Russell. N.s. Vol. 35, no. 2. Winter 2015–16

Russell: the Journal of Bertrand Russell Studies is published by The Bertrand Russell Research Centre, McMaster University. For ordering information, including prices, see the back issues table.

Editor’s Notes
Andrew G. Bone“Russell and Indian Independence”
ABSTRACT: At the height of the Sino-Indian border dispute in 1962, Bertrand Russell, as “a lifetime friend of India” (Unarmed Victory, p. 88), appealed to Prime Minister Nehru for peace. Yet for the first 75 years of Russell’s life, India had not been an independent, developing state whose non-aligned diplomacy he could (usually) admire, but rather an economically and strategically vital part of the British Empire. Thus Russell’s fraternal bond with India was formed during its protracted struggle against British rule. The central purpose of this article is to reconstruct Russell’s occasionally contorted connection with that historic contest, and it will do so by drawing on a wealth of neglected textual material. More than simply fleshing out a significant but overlooked chapter in Russell’s political life, this assessment of his decades-long association, as participant and observer, with the campaign for Indian independence also strives to capture the complex essence of his thinking on questions of empire generally.
Charles ArgonThe Problem of China: Orientalism, ‘Young China’, and Russell’s Western Audience”
ABSTRACT: Bertrand Russell’s trip to China (1920–21) led him to write numerous articles about China culminating in The Problem of China. This paper reconsiders The Problem of China using Edward Said’s discussion of Orientalism and contextualizes it with Russell’s other published and unpublished writings on China and the reactions of his Chinese contemporaries. I argue that Russell’s views reflect his prior philosophy and Western influences more than an analysis of his trip and reveal that this was what his Western readers wanted. Moreover, his reliance on the research of other scholars and popular writers was unusual, even at the time. He was an intellectually honest but relatively unqualified and imprecise interpreter, not a Said-style Orientalist. He recognized Orientalism, but was unable to avoid reproducing Orientalist stereotypes. These findings help us understand both how Russell processed foreign phenomena and the origins of Western perceptions of China in the 1920s.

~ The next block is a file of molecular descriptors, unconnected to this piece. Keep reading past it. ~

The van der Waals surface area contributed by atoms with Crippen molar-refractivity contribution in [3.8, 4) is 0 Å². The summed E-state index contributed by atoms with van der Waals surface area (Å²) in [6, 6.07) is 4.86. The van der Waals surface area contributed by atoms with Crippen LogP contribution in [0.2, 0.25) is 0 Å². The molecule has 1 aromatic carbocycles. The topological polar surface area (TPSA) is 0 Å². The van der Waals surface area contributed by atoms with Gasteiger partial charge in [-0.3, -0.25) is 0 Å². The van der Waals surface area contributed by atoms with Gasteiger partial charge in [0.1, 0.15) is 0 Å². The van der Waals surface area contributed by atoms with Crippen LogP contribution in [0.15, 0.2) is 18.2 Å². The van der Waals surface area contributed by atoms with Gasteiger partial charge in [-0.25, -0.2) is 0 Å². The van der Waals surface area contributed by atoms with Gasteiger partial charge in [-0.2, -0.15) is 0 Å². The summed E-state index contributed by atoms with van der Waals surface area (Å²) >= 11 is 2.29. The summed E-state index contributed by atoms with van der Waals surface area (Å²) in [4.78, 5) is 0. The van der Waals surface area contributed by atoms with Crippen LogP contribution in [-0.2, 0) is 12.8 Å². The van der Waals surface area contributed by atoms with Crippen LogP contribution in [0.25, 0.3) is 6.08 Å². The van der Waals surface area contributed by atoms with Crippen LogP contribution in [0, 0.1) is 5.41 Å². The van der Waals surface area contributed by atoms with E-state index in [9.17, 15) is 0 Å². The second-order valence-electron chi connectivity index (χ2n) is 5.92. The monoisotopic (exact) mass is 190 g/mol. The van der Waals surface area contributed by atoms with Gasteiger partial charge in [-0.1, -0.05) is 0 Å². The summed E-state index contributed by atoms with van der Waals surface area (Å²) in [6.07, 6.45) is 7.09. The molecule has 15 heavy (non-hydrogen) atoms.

Albert C. Lewis“Ivor Grattan-Guinness (1941–2014)”
Bertrand Russell“Notes on William James, The Varieties of Religious Experience
G.E. MooreReview of Bertrand Russell, The Principles of Mathematics [introductory paragraph]
Adrienne Wolfe“Index to Russell, n.s. 31–35 (2011–15)”

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The text for this page was prepared at McMaster University and maintained by Arlene Duncan. Last updated 16 November 2015.